Washington (CNN) -- A task force assigned to study why troops kill themselves spelled out what many people have suspected for a long time: that multiple deployments to multiple wars are partly to blame for the sharp increase in military suicides.
"The years since 2002 have placed unprecedented demands on our armed forces and military families. Military operational requirements have risen significantly, and manning levels across the services remain too low to meet the ever-increasing demand," said the report, released Tuesday. "The cumulative effects of all these factors are contributing significantly to the increase in the incidence of suicide."
The Joint Department of Defense Task Force on the Prevention of Suicide by Members of the Armed Forces was created by Congress last year. It has interviewed 2,000 people, including service members, their families, behavioral health professionals and clergy.
Despite of years of attention from Defense Department leadership, the problem continues to grow. Nearly 250 soldiers, sailors, Marines and airmen have killed themselves in 2010.
At a news conference announcing the results of the task force study, its co-chairman, Maj. Gen. Philip Volpe, said, "Having any of our nation's warriors die by suicide is not acceptable. Not now, not ever. Suicide is preventable."
Other risk factors are connected to military suicides beyond multiple deployments, the task force said.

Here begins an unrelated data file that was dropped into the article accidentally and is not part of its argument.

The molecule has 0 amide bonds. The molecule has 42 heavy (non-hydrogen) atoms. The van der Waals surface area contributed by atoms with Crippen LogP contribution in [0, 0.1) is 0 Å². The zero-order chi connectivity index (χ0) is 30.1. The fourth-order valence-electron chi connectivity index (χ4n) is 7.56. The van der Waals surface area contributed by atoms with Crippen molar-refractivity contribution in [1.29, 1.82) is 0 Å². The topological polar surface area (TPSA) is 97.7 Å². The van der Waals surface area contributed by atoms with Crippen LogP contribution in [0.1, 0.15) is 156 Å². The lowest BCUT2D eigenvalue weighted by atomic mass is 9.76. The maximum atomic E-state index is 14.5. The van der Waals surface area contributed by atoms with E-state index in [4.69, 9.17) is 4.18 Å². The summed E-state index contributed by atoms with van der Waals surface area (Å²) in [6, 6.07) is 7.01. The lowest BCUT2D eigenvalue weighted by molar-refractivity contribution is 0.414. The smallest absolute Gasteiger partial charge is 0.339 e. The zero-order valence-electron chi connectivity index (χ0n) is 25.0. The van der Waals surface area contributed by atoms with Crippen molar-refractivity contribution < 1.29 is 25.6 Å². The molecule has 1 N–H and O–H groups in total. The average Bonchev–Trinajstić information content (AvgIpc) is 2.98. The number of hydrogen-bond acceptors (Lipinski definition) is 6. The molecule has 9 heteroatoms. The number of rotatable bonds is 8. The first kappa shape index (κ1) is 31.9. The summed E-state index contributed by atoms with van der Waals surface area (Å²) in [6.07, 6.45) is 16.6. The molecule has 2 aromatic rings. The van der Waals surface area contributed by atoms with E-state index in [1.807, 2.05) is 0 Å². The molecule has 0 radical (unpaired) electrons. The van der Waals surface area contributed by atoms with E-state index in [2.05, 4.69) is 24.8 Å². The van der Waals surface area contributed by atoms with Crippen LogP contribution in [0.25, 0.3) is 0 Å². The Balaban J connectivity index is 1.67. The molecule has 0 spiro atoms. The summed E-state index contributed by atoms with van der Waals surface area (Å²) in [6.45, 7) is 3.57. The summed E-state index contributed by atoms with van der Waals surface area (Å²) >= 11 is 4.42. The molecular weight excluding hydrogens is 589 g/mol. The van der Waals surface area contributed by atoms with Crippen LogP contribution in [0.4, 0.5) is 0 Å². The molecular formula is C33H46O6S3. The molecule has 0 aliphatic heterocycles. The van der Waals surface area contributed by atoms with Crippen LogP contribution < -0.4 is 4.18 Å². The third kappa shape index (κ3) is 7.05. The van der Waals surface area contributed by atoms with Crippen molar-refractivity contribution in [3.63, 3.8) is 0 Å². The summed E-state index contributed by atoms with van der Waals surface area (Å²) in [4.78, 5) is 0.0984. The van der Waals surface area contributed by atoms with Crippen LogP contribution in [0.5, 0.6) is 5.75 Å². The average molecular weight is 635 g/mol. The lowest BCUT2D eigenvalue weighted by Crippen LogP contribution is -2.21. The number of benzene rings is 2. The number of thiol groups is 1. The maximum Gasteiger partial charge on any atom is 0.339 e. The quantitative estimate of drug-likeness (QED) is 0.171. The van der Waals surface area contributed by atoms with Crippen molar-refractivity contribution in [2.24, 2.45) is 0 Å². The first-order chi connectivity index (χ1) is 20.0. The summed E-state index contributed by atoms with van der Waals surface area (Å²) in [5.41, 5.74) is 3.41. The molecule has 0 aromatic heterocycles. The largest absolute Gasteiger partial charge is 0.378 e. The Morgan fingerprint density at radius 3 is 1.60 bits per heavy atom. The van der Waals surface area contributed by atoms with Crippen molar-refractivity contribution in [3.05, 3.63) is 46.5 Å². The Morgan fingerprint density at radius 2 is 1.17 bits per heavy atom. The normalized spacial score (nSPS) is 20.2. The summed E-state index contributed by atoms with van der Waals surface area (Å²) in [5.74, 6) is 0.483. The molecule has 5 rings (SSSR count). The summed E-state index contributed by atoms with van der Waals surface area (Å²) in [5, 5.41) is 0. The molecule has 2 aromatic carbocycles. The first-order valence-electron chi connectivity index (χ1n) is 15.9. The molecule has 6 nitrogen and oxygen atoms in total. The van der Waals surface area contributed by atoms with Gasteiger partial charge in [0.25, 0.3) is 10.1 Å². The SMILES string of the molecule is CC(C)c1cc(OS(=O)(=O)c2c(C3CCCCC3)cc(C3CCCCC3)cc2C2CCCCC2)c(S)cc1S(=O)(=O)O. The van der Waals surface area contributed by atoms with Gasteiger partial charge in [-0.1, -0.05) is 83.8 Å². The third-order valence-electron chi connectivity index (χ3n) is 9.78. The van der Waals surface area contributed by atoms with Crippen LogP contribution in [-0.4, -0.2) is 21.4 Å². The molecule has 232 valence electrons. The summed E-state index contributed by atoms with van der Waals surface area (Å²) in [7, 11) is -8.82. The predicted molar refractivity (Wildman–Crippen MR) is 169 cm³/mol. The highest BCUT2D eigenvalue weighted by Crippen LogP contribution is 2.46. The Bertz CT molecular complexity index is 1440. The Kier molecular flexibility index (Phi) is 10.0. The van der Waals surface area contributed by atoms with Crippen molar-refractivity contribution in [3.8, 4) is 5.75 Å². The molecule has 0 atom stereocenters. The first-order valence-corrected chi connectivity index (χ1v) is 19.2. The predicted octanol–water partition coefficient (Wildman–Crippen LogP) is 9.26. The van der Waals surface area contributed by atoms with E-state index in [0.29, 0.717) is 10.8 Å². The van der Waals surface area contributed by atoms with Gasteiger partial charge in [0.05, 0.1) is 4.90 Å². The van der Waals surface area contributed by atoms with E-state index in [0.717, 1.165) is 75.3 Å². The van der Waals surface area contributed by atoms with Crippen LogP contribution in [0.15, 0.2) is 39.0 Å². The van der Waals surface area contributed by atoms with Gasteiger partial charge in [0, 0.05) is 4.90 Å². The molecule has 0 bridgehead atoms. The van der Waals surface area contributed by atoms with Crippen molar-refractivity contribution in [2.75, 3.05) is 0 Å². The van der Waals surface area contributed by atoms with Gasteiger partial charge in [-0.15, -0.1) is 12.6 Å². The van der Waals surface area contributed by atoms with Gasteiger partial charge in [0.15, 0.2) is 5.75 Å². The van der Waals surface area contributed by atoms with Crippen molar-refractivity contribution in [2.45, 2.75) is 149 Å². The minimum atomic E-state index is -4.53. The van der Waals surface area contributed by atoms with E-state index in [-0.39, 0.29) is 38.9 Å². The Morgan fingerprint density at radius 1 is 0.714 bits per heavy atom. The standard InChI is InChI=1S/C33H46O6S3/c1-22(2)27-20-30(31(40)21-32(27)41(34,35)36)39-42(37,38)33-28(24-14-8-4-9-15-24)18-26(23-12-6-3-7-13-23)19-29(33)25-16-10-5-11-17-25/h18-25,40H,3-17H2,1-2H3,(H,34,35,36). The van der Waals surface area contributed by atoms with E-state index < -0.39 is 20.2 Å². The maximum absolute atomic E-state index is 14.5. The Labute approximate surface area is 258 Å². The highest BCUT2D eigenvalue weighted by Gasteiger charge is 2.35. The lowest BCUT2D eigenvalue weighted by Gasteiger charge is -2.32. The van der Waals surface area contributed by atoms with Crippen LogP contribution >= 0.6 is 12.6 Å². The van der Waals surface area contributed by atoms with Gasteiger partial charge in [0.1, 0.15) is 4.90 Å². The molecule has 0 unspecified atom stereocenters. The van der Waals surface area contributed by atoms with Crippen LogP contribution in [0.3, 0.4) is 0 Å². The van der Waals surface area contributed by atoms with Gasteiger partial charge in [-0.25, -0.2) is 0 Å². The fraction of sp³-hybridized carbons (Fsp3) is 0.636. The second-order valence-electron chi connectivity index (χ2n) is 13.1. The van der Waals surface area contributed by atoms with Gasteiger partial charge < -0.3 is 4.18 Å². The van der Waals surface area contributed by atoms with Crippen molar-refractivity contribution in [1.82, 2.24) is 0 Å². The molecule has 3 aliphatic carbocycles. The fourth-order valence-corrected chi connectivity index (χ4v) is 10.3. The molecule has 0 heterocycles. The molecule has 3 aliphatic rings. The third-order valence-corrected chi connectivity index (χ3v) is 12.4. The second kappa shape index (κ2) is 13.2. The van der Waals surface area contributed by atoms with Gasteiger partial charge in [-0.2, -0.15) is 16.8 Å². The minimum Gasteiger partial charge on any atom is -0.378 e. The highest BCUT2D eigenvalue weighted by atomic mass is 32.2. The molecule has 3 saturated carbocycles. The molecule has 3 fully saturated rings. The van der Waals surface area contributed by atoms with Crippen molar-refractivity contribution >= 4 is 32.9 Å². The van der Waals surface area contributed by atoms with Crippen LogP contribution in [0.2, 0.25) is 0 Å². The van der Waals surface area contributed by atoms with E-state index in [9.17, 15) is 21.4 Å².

"The big ones are failed intimate relationships, overwhelming financial indebtedness and legal problems. Mix that with a little alcohol, and you've got a deadly mix," said the Rev. Robert Certain, a Vietnam veteran and former prisoner of war who is a member of the task force.
But the task force said those who may know best why troops take their own lives could not be consulted.
"Unfortunately, those who could provide the most help in understanding why people die by suicide are those who have taken their own lives and are no longer with us. However, those who have made near-lethal suicide attempts can provide important insights as well," the report said. "They describe myriad factors that contributed to their inability to find another strategy to cope with their seemingly hopeless situation. After decades of research, there is still much that is not understood about the causes of suicide and effective approaches to prevent it."
The task force indicated that while all the services have been taking a variety of steps to prevent suicide among their personnel, it recommends that all military suicide prevention be coordinated under the secretary of defense.
"The remarkable efforts of the services seemed to lack the consistency and power that could have been achieved had the policies directing the programs been centrally developed by the Office of the Secretary of Defense," it said. "The task force concluded that current service efforts would benefit from a comprehensive suicide prevention strategy, coordinated throughout" the Defense Department.
All told, the task force made 76 recommendations for reducing suicides among the military, including:
• Reducing stress on the force.
• Focusing efforts on service member total fitness (mind, body and spirit).
• Developing a comprehensive stigma-reduction campaign to encourage people to seek help.
• Coordinating and leveraging "community" health services, including off-base programs.
• Standardizing suicide investigations and expanding their focus to learn about the last hours, days and weeks preceding a suicide or attempted suicide.
• Supporting and funding ongoing Defense Department suicide prevention research to enhance knowledge and inform future suicide prevention efforts.
The report now goes to Secretary of Defense Robert Gates, who has 90 days to approve it and submit it to Congress for formal review.